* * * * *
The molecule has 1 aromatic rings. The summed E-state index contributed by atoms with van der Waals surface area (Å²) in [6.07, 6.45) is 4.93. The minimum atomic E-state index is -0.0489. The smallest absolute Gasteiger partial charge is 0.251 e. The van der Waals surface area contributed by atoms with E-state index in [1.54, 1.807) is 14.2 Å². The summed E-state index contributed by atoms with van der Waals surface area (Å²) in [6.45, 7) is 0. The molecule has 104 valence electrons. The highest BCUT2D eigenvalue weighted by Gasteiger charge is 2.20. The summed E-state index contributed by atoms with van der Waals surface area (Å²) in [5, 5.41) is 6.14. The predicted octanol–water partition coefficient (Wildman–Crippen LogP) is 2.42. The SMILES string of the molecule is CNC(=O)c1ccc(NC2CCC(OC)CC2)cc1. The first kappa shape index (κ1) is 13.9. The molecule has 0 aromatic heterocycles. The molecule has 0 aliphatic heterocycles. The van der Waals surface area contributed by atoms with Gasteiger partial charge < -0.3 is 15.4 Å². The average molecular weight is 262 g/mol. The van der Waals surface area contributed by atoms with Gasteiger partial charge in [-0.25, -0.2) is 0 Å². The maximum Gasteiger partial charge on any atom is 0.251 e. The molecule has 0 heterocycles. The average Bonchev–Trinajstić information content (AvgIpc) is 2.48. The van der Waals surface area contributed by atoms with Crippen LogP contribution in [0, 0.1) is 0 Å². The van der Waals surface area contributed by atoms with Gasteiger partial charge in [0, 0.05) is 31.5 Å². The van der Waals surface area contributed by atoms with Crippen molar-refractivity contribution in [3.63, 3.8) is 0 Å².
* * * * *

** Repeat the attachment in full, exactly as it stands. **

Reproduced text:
The molecule has 1 aromatic rings. The summed E-state index contributed by atoms with van der Waals surface area (Å²) in [6.07, 6.45) is 4.93. The minimum atomic E-state index is -0.0489. The smallest absolute Gasteiger partial charge is 0.251 e. The van der Waals surface area contributed by atoms with E-state index in [1.54, 1.807) is 14.2 Å². The summed E-state index contributed by atoms with van der Waals surface area (Å²) in [6.45, 7) is 0. The molecule has 104 valence electrons. The highest BCUT2D eigenvalue weighted by Gasteiger charge is 2.20. The summed E-state index contributed by atoms with van der Waals surface area (Å²) in [5, 5.41) is 6.14. The predicted octanol–water partition coefficient (Wildman–Crippen LogP) is 2.42. The SMILES string of the molecule is CNC(=O)c1ccc(NC2CCC(OC)CC2)cc1. The first kappa shape index (κ1) is 13.9. The molecule has 0 aromatic heterocycles. The molecule has 0 aliphatic heterocycles. The van der Waals surface area contributed by atoms with Gasteiger partial charge < -0.3 is 15.4 Å². The average molecular weight is 262 g/mol. The van der Waals surface area contributed by atoms with Gasteiger partial charge in [-0.25, -0.2) is 0 Å². The maximum Gasteiger partial charge on any atom is 0.251 e. The molecule has 0 heterocycles. The average Bonchev–Trinajstić information content (AvgIpc) is 2.48. The van der Waals surface area contributed by atoms with Crippen LogP contribution in [0, 0.1) is 0 Å². The van der Waals surface area contributed by atoms with Gasteiger partial charge in [0, 0.05) is 31.5 Å². The van der Waals surface area contributed by atoms with Crippen molar-refractivity contribution in [3.63, 3.8) is 0 Å².